Alabama COVID Hospitalizations Multiply More Than Tenfold Since Thanksgiving, Closing in on Pandemic Highs

SARS-CoV-2 virus particle. Source: National Institute of Allergy and Infectious Diseases, CC BY 2.0 via Wikimedia Commons.

The recent spike in omicron-derived COVID-19 cases has far exceeded any other new-case numbers since the pandemic began in early 2020. Omicron often has had symptoms that are mild or even non-existent, keeping victims out of hospital beds — until the new year arrived.

Since then, admissions of patients with COVID have skyrocketed, whether the virus was the primary problem or was found when a patient sought treatment for another issue. Across Alabama, hospitals report 2,946 patients who are COVID-positive as of Tuesday, more than 10 times the 271 patients reported on Thanksgiving Day.

The current totals are approaching the record for the pandemic set Jan. 11, 2021, when 3,074 inpatients were positive for the coronavirus. The highest total during the delta surge was 2,890 on Sept. 1; the omicron surge total passed that mark Tuesday.

But while the current total is fast approaching a record, in terms of the percentage of patients infected who have to be hospitalized, it’s still quite a bit lower than during the other two surge periods.

Because omicron is much more contagious, it has infected many more people than either delta or alpha. But more of those people have suffered mild symptoms or none at all, and the current 7-day moving average of new cases is hovering around 13,000 a day, compared to a high of just over 5,500 on Sept. 1. So the number of hospitalized patients is about 22% of the daily new case average now, compared to 72% last January or more than 52% on Sept. 1.

Put another way, inpatients account for a much smaller percentage of a much larger number of cases than in the past.

Dr. Sarah Nafziger, vice president for clinical support services at UAB Hospital, said that what they are dealing with in terms of raw patient numbers and impact on the hospital staff “is far beyond any previous surge.”

UAB’s previous peak was with the surge centered around the Christmas holidays in 2020, carrying over into January 2021. Nafziger said currently about a quarter to a third of COVID-positive patients, plus those who are still hospitalized and in need of care but no longer contagious, are critically ill and on a ventilator. Another group of patients are on high-flow oxygen therapy and might still be in intensive care units at other hospitals.

“Just like in previous surges, we have a big chunk of really sick patients with COVID that’s putting a burden on our resources. It takes resources away from other things (that staff) would normally be devoted to, such as beds with someone who is recovering from heart surgery or cancer treatment,” Nafziger said, adding that most of those infected have not been vaccinated.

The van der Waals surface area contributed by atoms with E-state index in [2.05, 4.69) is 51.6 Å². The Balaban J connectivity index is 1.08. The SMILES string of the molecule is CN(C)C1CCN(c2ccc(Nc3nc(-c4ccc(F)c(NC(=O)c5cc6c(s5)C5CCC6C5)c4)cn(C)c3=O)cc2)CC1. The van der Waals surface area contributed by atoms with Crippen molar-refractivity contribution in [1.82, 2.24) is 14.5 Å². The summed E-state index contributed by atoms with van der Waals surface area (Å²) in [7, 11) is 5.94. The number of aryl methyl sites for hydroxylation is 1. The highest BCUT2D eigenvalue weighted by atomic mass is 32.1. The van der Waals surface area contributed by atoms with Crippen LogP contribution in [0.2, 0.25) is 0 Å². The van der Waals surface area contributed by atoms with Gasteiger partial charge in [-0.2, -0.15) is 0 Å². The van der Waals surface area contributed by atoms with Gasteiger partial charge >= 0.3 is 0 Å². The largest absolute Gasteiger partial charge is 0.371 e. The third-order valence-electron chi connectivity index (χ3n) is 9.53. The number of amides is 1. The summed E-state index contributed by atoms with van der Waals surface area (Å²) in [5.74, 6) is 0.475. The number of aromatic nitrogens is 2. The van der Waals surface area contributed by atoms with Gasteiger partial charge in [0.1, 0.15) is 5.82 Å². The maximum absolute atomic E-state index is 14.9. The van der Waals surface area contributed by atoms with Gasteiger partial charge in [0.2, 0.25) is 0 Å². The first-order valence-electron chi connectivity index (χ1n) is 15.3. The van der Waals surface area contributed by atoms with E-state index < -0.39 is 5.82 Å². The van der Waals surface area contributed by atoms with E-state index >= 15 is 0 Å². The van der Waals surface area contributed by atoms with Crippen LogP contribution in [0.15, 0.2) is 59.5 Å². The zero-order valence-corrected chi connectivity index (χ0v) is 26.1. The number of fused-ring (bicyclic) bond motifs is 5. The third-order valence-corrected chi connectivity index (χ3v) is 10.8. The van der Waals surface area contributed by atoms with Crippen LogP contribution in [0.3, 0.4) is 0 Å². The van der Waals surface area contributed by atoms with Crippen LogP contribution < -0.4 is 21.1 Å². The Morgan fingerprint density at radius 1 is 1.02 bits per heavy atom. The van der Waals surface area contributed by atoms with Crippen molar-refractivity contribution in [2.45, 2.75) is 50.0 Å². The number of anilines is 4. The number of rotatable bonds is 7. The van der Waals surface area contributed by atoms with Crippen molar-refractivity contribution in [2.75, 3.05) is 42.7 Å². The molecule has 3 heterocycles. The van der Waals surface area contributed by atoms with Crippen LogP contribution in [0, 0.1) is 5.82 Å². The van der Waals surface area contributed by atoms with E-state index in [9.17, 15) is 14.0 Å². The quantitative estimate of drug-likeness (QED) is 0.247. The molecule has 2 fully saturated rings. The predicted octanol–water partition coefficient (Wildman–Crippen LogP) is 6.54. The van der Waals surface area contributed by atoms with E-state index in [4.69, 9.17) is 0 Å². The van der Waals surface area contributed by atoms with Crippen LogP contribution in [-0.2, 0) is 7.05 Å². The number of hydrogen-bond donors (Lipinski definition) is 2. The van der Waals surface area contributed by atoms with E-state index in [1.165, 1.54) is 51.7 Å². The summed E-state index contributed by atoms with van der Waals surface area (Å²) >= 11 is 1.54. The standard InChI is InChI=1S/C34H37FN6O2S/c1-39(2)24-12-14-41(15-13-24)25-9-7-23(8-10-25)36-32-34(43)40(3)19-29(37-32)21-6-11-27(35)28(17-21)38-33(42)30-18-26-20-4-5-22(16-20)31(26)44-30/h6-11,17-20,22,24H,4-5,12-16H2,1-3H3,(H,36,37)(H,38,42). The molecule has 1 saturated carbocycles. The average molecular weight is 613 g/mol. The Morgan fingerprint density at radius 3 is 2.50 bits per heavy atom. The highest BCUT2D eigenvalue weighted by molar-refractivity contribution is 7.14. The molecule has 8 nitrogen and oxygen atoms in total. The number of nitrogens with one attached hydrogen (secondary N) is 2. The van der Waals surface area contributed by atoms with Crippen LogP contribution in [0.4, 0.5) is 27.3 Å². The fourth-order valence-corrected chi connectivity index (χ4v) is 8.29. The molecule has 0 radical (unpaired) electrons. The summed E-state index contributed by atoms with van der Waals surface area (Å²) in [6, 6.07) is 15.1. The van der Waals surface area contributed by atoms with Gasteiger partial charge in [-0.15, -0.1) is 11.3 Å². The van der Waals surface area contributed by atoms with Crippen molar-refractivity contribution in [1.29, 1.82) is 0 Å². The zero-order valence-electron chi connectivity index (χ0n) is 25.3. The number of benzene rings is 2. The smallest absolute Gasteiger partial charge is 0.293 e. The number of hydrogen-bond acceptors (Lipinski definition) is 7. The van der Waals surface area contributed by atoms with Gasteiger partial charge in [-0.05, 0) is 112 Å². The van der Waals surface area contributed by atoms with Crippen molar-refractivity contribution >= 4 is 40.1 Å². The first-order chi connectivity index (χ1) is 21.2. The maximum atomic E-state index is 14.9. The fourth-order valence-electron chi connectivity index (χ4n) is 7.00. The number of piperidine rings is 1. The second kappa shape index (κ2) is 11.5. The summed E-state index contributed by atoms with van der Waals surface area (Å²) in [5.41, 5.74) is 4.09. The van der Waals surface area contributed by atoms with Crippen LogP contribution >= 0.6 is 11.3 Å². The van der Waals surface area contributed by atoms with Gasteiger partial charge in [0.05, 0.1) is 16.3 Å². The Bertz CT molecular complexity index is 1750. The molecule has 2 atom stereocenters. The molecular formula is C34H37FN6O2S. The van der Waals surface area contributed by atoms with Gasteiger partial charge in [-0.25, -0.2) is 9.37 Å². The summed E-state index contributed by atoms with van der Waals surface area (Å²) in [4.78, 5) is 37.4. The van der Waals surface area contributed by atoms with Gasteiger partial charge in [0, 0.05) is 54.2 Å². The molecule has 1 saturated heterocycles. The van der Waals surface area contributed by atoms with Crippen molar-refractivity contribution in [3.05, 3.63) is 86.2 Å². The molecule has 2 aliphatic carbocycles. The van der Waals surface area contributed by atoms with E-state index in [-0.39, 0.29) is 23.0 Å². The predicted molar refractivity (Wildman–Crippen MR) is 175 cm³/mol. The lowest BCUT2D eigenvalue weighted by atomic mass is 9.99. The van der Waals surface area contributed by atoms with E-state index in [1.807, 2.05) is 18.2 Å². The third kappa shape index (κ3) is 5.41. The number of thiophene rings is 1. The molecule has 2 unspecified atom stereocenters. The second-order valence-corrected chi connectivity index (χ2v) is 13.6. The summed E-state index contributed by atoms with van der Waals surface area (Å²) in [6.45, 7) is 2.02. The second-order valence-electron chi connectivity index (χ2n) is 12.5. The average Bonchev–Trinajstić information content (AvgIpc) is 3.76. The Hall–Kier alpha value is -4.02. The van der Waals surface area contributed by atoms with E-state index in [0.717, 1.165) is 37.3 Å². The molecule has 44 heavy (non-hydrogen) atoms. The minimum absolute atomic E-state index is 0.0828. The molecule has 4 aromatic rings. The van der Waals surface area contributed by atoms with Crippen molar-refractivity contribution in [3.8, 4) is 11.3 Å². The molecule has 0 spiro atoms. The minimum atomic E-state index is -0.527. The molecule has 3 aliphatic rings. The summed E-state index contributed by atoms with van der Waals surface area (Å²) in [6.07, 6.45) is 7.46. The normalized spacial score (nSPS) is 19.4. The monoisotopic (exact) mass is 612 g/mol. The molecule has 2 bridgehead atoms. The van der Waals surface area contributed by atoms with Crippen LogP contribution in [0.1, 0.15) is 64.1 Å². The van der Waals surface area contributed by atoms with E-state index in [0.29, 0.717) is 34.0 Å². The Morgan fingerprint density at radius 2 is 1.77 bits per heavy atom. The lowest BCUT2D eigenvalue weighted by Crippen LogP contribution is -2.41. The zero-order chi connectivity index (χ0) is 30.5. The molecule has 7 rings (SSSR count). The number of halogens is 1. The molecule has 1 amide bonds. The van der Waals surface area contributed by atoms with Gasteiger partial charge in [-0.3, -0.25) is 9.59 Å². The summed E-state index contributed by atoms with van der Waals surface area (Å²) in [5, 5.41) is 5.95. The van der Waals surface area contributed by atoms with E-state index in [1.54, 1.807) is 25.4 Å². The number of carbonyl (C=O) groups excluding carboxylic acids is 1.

For instance, when a COVID patient has to be taken to another part of the hospital for a procedure such as an X-ray, the process isn’t as simple as just putting someone on a cart. Nafziger said that staffers have to plan ahead to make certain that COVID patients don’t endanger others who haven’t been infected. A normally simple move can then become complicated, tying up additional resources.

As of Tuesday, UAB Hospital has 259 patients with active COVID infections, plus 87 who are no longer positive for the virus but still in need of hospital treatment. Of those patients, roughly 40% came to UAB for treatment of some other issue, particularly unplanned reasons such as accidents or for other reasons such as childbirth, and were discovered to be infected with COVID after admission.

The state’s hospitals are having a difficult time dealing with the latest surge, not just because of the sheer number of patients but also of how omicron has affected their own workers.

Dr. Sarah Nafziger. Source: UAB

“The thing that’s really different about this surge is the tremendous impact it’s had on our staff. It’s very demoralizing,” Nafziger said. “We’ve had skyrocketing numbers of staff members who personally are affected with COVID and who have infections. Most those were from being out for the holidays, their kids were out and about, people gathering for different things. Our staff is just like everybody else — they got infected, too. So we have a large number of employees out sick. … That impacted our staffing much more than it has in previous surges.”

However, staff members who are infected are usually out of action for shorter periods of time than during previous surges, many for as little as a week, Nafziger said. That’s because the symptoms of the omicron variant are typically less severe than alpha or delta.

In Tuesday’s report by the Alabama Hospital Association, there were 1,530 intensive care beds throughout the state and 1,463 of those were occupied, technically leaving just 67 beds free.

Of the occupied beds, 586 are holding COVID patients.

Out of AlaHA’s nine regions, two are exceeding official ICU capacity. The East Central Region is 13% over capacity, while the Southeast Region is 3% over. Jefferson County is close to reaching capacity, with 5% of all beds vacant.